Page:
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Delhi stir by IIT, NIT degree-holders

Govt engineering college contract teachers fear job loss

They protested in Delhi alleging they had got caught in a 'tussle' between the Centre and state govts after taking up their jobs 3 years ago on the strength of an assurance
They were  recruited under the World Bank-assisted TEQIP III scheme to state-run colleges in 12 states and Union Territories where the quality of engineering education was poor

Basant Kumar Mohanty   |   New Delhi   |   Published 15.09.21, 02:44 AM

Over 100 contract teachers from government engineering colleges in several states, all equipped with IIT and NIT degrees, hit the streets in Delhi on Tuesday to protest an imminent job loss for themselves and about 1,300 colleagues.

They alleged they had got caught in a “tussle” between the Centre and state governments after taking up their jobs three years ago on the strength of an assurance that a veteran academic on Tuesday described as “misleading”.

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“We are facing ouster from our jobs on September 30. We’ll agitate at Mandi House every day until the government promises to retain us in our jobs,” said Amarjeet Jhajhariya, assistant professor at the MLV Textile College in Bhilwara, Rajasthan.

Jhajhariya is one of nearly 1,400 contractual engineering teachers whom the Centre recruited in January 2018.

Jhajhariya was recruited under the World Bank-assisted TEQIP III scheme to state-run colleges in 12 states and Union Territories where the quality of engineering education was poor.

These were Madhya Pradesh, Uttar Pradesh, Uttarakhand, Chhattisgarh, Assam, Tripura, Bihar, Jharkhand, Odisha, Jammu and Kashmir, Rajasthan and the Andaman and Nicobar Islands.

One of the requirements was that the candidates must have earned at least one of their degrees — BTech, MTech or PhD — from either an IIT or an NIT. All the selected candidates, some of whom had given up corporate jobs, were MTech or PhD holders and were appointed assistant professors.

The Union education ministry (then human resource development ministry) paid their salary under the Technical Education Quality Improvement Programme (TEQIP) III.

Under a memorandum of understanding signed between the Centre and the states, the Union education ministry was to pay the salaries for two years and nine months till the TEQIP III project ended in September 2020.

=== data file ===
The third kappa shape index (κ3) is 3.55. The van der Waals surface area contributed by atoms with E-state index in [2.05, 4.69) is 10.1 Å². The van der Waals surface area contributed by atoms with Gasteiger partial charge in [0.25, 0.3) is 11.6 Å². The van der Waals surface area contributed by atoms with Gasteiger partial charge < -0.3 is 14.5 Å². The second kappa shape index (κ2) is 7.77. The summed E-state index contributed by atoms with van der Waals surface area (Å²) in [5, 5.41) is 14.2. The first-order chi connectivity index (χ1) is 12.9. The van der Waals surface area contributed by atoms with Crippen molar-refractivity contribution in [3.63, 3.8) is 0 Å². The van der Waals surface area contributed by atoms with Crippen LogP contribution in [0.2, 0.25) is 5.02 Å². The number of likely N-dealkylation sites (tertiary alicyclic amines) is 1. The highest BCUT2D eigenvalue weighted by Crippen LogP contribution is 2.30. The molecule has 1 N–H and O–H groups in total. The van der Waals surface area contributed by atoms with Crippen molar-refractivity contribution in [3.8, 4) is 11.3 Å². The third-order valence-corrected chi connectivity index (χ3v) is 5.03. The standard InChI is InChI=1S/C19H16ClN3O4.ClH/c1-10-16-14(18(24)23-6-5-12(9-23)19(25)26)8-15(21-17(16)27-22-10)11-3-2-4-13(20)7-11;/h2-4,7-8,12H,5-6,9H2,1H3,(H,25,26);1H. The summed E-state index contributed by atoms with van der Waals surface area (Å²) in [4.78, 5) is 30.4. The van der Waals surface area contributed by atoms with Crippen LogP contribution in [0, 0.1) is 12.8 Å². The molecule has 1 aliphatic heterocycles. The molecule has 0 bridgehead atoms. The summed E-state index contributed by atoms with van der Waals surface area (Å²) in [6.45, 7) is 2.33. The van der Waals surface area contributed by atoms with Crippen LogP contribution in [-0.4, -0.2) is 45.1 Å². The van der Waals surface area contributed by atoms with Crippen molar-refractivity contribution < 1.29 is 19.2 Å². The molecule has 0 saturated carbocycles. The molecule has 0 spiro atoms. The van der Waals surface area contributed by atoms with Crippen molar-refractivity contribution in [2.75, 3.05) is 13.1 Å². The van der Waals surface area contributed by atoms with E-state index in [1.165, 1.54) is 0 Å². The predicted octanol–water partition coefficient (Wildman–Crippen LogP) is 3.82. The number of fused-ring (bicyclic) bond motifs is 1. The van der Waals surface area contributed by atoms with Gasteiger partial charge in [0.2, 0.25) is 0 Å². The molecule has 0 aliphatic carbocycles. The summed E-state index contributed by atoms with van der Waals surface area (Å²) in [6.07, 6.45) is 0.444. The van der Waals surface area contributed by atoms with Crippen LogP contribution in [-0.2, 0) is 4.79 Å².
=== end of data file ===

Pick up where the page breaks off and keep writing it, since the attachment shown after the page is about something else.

After that, the states would retain the “well-performing faculty hired using the project funds”, the MoU said rather vaguely. Eventually, the Centre gave two six-month extensions to these teachers, the second of which expires at the end of this month.

Neither the states nor the Centre are now keen to retain them even as contract teachers, let alone regularise them, the agitating teachers said.

Shivam Dubey, a teacher from Ujjain Engineering College, Madhya Pradesh, said he had signed up because he was confident about figuring among the “well-performing faculty” who would be retained.

“I was a structural designer at a private company. Before I completed my probation period, I joined the government college because I felt I would serve the country better by teaching there,” Dubey, who did his MTech in structural engineering from IIT Kanpur in 2017, said.

“Now I’m on the verge of losing my job. Is this the reward for quitting a corporate job? I would never have taken up the post had there been no provision for retention.”

Former NIT Rourkela director Sunil Sarangi, a member of the committee in Odisha that reviews the implementation of TEQIP III in the state, said the provision for retention in the MoU was “misleading” and that the Centre and state governments should have avoided it.

“Regular government posts cannot be filled without open competition. The provision for retaining well-performing faculty members after the project period was misleading,” he said.

“This provision trapped many candidates. A government is not supposed to use such misleading language in an MoU.”

Sarangi said that state governments had sanctioned posts at their engineering colleges; there was no reason for them to engage teachers on contract.

Jhajhariya and his peers are paid around Rs 75,000 a month but get no paid leave or the benefits of provident fund, pension or medical insurance. They said a few states had offered them positions as guest faculty with remunerations of Rs 25,000 to Rs 30,000 a month.

Jhajhariya said that ironically, the desire for “job security” had prompted him to quit his teacher’s post with a private university in Jaipur and join the government job.

“Now I’m in the most insecure of situations. My wife is a homemaker and my son is enrolled in a school there. Where will I go now?” he said.

Jhajhariya said his college now had two teachers for 240 BTech students of information technology. If he leaves, the students would suffer because one teacher cannot possibly conduct all the classes and handle other academic work, he said.

“The states are saying we have been recruited by the Centre, so the Centre should address our concerns. The Centre is saying the TEQIP project is over. We are caught in the tussle,” said Anshul Awasti, a teacher from a Madhya Pradesh college.

He said the teachers had written to the Prime Minister’s Office and the Union education minister. They met the new minister, Dharmendra Pradhan, on Teachers’ Day this month.

“There’s no assurance from any quarter; so we have started an agitation,” he said.

An email sent to the Union education ministry asking whether it planned any relief for the agitating teachers evoked no response.



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